Source: Journal of Geophysical Research: Biogeosciences
Plant growth is an important indicator for diagnosing environmental health as well as shifts in climate. Large-scale monitoring of vegetation patterns relies on several proxy measurements derived from satellite observations. Although these proxies all correspond roughly to the amount of plant material observed, each one depends on a different aspect of plant biology.
The normalized difference vegetation index (NDVI) exploits the fact that chlorophyll is highly absorbent of red light (hence plants’ distinctive green color) and highly reflective of near-infrared light. Thus, it acts as a measure of total photosynthesis capability. Another proxy, vegetation optical depth (VOD), gauges water stored within plant matter through the use of microwaves, offering an estimate of total vegetation mass. And solar-induced chlorophyll fluorescence (SIF) measures the light emitted during photosynthesis, making it a proxy for active photosynthesis.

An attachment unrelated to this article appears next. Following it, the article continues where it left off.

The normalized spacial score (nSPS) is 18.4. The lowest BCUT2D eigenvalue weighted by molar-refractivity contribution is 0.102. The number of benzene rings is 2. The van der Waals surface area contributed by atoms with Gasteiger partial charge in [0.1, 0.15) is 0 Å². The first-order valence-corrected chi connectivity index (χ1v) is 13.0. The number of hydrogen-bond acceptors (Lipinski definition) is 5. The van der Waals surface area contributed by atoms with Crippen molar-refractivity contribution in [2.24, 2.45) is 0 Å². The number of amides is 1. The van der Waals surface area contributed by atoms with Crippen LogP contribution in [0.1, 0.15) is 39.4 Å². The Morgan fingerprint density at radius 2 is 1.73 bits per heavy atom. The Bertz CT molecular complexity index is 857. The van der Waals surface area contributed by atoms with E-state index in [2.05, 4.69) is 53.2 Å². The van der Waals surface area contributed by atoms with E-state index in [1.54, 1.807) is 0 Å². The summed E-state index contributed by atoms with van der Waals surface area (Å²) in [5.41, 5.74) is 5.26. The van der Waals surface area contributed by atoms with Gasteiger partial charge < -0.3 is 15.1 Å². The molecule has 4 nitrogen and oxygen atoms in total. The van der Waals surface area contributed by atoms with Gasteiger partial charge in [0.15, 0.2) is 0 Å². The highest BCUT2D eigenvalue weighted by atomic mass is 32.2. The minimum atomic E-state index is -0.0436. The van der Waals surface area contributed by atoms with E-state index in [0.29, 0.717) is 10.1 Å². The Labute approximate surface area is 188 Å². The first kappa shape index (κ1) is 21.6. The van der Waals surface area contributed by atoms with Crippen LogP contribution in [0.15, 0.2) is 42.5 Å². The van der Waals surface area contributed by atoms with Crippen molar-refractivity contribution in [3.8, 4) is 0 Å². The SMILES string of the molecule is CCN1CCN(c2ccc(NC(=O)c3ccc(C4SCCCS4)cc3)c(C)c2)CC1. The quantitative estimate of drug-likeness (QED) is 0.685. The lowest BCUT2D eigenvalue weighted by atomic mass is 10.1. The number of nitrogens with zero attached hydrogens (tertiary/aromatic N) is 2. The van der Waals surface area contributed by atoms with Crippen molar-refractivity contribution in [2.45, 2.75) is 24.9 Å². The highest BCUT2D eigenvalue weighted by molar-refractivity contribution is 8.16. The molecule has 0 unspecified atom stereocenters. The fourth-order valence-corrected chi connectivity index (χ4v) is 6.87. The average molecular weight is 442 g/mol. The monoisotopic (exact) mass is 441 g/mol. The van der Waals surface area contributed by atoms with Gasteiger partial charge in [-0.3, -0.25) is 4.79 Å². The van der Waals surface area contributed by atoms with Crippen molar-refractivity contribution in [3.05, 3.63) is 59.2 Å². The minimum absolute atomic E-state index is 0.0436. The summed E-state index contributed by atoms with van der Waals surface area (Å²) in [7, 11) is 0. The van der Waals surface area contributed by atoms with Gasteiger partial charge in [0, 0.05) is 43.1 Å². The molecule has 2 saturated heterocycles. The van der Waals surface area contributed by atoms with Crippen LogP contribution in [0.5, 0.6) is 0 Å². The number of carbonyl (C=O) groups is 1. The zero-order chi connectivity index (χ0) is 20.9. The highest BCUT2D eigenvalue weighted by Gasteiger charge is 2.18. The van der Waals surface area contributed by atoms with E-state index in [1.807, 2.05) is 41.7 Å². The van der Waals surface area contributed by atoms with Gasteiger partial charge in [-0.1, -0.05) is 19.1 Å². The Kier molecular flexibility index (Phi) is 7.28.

Using data collected from multiple instruments between 2007 and 2015, Wang et al. compare these metrics over the course of the growing season to evaluate how closely they track the yearly cycle. They observe that the three indices indicate similar timing for the start of vegetation growth in a given region. After that, however, the indices begin diverging, such that the timing of the peak SIF signal occurs roughly 10 days before that from NDVI, which in turn is about 10 days before the peak signal from VOD. The end of the growing season indicated by the three proxies varies by more than a month.
These differences appear to be consistent with the biological property traced by each metric. For instance, the end of the season as measured by NDVI lags that of SIF. This lag corresponds to a known reduction in photosynthesis activity that precedes the actual loss of chlorophyll indicated by changing leaf colors. The end of the season indicated by both of those proxies precedes that indicated by VOD, which is sensitive to an overall reduction in plant mass. VOD levels, which depend on the availability of water, also vary on the basis of local climate.
The authors conclude that obtaining a full picture of large-scale plant growth cycles requires considering all three metrics together, and they suggest that the metrics’ relative variation could offer key insights into how plants respond to local climate changes. (Journal of Geophysical Research: Biogeosciences, https://doi.org/10.1029/2020JG005732, 2020)
—Morgan Rehnberg, Science Writer
Rehnberg, M. (2020), In vegetation growth studies, what you measure matters, Eos, 101, https://doi.org/10.1029/2020EO147494. Published on 27 July 2020.
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